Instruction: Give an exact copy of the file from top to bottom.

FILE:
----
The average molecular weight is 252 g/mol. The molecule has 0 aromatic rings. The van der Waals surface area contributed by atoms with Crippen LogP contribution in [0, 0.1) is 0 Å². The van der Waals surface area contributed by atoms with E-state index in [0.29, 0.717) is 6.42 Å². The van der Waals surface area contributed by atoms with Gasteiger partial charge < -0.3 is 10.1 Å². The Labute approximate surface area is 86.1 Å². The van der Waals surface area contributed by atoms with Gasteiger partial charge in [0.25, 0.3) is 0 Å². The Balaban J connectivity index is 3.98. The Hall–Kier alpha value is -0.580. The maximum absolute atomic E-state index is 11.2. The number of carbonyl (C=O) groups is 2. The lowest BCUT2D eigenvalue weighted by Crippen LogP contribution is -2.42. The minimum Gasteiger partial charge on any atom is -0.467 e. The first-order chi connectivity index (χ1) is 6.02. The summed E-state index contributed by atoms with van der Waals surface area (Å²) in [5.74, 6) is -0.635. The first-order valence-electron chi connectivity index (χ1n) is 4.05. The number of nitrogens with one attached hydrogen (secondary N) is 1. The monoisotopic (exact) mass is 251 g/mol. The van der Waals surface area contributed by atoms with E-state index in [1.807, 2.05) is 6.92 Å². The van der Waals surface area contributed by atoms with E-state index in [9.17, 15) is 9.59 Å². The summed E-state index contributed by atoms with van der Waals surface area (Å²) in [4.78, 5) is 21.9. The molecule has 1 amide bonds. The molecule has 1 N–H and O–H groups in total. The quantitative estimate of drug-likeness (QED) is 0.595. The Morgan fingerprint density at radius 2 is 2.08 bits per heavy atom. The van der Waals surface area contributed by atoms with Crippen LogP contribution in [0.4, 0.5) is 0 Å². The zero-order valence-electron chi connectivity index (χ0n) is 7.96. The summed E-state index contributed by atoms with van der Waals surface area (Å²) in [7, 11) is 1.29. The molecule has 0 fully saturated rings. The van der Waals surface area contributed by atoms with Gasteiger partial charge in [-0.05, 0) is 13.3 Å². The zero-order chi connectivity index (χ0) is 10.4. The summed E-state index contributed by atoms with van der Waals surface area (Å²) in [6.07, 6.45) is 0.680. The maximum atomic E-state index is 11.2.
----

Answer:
The average molecular weight is 252 g/mol. The molecule has 0 aromatic rings. The van der Waals surface area contributed by atoms with Crippen LogP contribution in [0, 0.1) is 0 Å². The van der Waals surface area contributed by atoms with E-state index in [0.29, 0.717) is 6.42 Å². The van der Waals surface area contributed by atoms with Gasteiger partial charge < -0.3 is 10.1 Å². The Labute approximate surface area is 86.1 Å². The van der Waals surface area contributed by atoms with Gasteiger partial charge in [0.25, 0.3) is 0 Å². The Balaban J connectivity index is 3.98. The Hall–Kier alpha value is -0.580. The maximum absolute atomic E-state index is 11.2. The number of carbonyl (C=O) groups is 2. The lowest BCUT2D eigenvalue weighted by Crippen LogP contribution is -2.42. The minimum Gasteiger partial charge on any atom is -0.467 e. The first-order chi connectivity index (χ1) is 6.02. The summed E-state index contributed by atoms with van der Waals surface area (Å²) in [5.74, 6) is -0.635. The first-order valence-electron chi connectivity index (χ1n) is 4.05. The number of nitrogens with one attached hydrogen (secondary N) is 1. The monoisotopic (exact) mass is 251 g/mol. The van der Waals surface area contributed by atoms with E-state index in [1.807, 2.05) is 6.92 Å². The van der Waals surface area contributed by atoms with E-state index in [9.17, 15) is 9.59 Å². The summed E-state index contributed by atoms with van der Waals surface area (Å²) in [4.78, 5) is 21.9. The molecule has 1 amide bonds. The molecule has 1 N–H and O–H groups in total. The quantitative estimate of drug-likeness (QED) is 0.595. The Morgan fingerprint density at radius 2 is 2.08 bits per heavy atom. The van der Waals surface area contributed by atoms with Crippen LogP contribution in [0.4, 0.5) is 0 Å². The zero-order valence-electron chi connectivity index (χ0n) is 7.96. The summed E-state index contributed by atoms with van der Waals surface area (Å²) in [7, 11) is 1.29. The molecule has 0 fully saturated rings. The van der Waals surface area contributed by atoms with Gasteiger partial charge in [-0.05, 0) is 13.3 Å². The zero-order chi connectivity index (χ0) is 10.4. The summed E-state index contributed by atoms with van der Waals surface area (Å²) in [6.07, 6.45) is 0.680. The maximum atomic E-state index is 11.2.